Reshaping perceptions of the ‘other’

“News is perceived as factual and impartial; many outlets are neither.”

Alex Nogales is president & CEO of the National Hispanic Media Coalition, a nonpartisan, nonprofit, media advocacy and civil rights organization established in 1986 with a mission to educate and influence media corporations on the importance of including U.S. Latinos at all levels of employment.

Is there a connection between media violence and real-life violence?
As with anything that people are subjected to on a repeated basis, it is possible that seeing violence so readily in the media can desensitize people. We see a similar phenomenon in our work against negative stereotypes that may be instructive. In 2012, we conducted a nationwide poll of hundreds of non-Latinos, studying the perceptions that they have of Latinos. One portion of the poll was an online experiment in which subjects saw short clips, with each containing a positive portrayal or negative stereotypes about Latinos. The subject was then asked to answer questions. The results were very clear. People who were exposed to even a brief segment containing negative stereotypes had their opinions altered to the point that their perception of Latinos was much less favorable than the folks who viewed the positive clips. Media is powerful and pervasive in our society and the Powers That Be need to be responsible.

Is one form of media more dangerous than others?
Based on our recent national poll, TV, radio and print media have the potential to influence the thoughts or feelings of the general population. We know from the research of others that this effect is more profound in young viewers and that videogames also have some impact. In our poll, TV news has the potential of shaping opinion to the greatest extent. News is still widely perceived as being factual and impartial and the sad truth is that, in this day and age, many of the more popular “news” outlets share neither of those traits. People still turn to it and trust it to inform their opinions and actions. In fact, in our national poll, people exposed to a negative TV news clip about Latinos were, time and again, much more likely to agree with a negative stereotype than subjects exposed to other types of clips.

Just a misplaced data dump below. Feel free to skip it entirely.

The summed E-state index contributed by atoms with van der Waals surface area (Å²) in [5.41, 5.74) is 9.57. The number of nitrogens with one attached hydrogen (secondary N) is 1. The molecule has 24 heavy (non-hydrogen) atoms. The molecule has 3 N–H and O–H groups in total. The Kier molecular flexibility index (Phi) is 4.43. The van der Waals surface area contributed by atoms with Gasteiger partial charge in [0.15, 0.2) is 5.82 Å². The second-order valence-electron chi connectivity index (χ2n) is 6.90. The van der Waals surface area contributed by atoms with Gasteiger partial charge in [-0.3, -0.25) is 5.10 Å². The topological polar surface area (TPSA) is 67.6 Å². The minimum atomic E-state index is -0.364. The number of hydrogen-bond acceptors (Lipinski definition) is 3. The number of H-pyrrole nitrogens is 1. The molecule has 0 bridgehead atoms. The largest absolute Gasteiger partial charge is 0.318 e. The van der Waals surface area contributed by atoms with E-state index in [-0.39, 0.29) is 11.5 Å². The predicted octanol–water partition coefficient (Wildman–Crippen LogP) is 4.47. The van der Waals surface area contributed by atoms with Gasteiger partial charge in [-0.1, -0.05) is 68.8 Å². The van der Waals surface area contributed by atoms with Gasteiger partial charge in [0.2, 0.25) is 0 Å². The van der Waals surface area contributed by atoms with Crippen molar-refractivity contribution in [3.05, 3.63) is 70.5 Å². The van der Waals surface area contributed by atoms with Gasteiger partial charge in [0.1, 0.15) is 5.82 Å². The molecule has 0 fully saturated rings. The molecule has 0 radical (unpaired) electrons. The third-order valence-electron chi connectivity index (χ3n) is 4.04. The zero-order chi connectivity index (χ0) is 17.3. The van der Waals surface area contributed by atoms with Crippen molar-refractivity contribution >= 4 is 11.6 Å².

Is Hollywood’s depiction of some groups (African-Americans, Hispanics, gays) part of this problem, or is it a separate problem?
When Latinos are only depicted as gangbangers or gardeners, it does contribute to a large swath of people equating a majority of Latinos with a caricature that is often very negative. These portrayals need to be balanced out with more accurate or positive depictions of Latinos. Otherwise, the media can have a dehumanizing effect that makes it easier for somebody with a proclivity towards violence to go out and commit a hate crime. Ultimately, Hollywood, and television and radio outlets, need to strive for this balance so that Latinos are no longer seen as the “other” but, more accurately, as a large part of the fabric of this nation.

What’s the solution, for Hollywood or for the average citizen?
If average citizens are unhappy with the media, they need to raise their voices and make their grievances known. Otherwise, there will be no impetus for change. At NHMC, we try to raise these voices, particularly when an issue impacts the Latino community. Speaking out collectively against offensive or discriminatory material is already very effective and will grow by an order of magnitude if it becomes second nature for average citizens to become more engaged with the media outlets that they follow. People need to know that they already possess the power to shape what they consume — whether it is by contacting the station or network, complaining to the FCC, educating advertisers that support certain programs, or calling elected officials. This will introduce some much needed accountability into this space.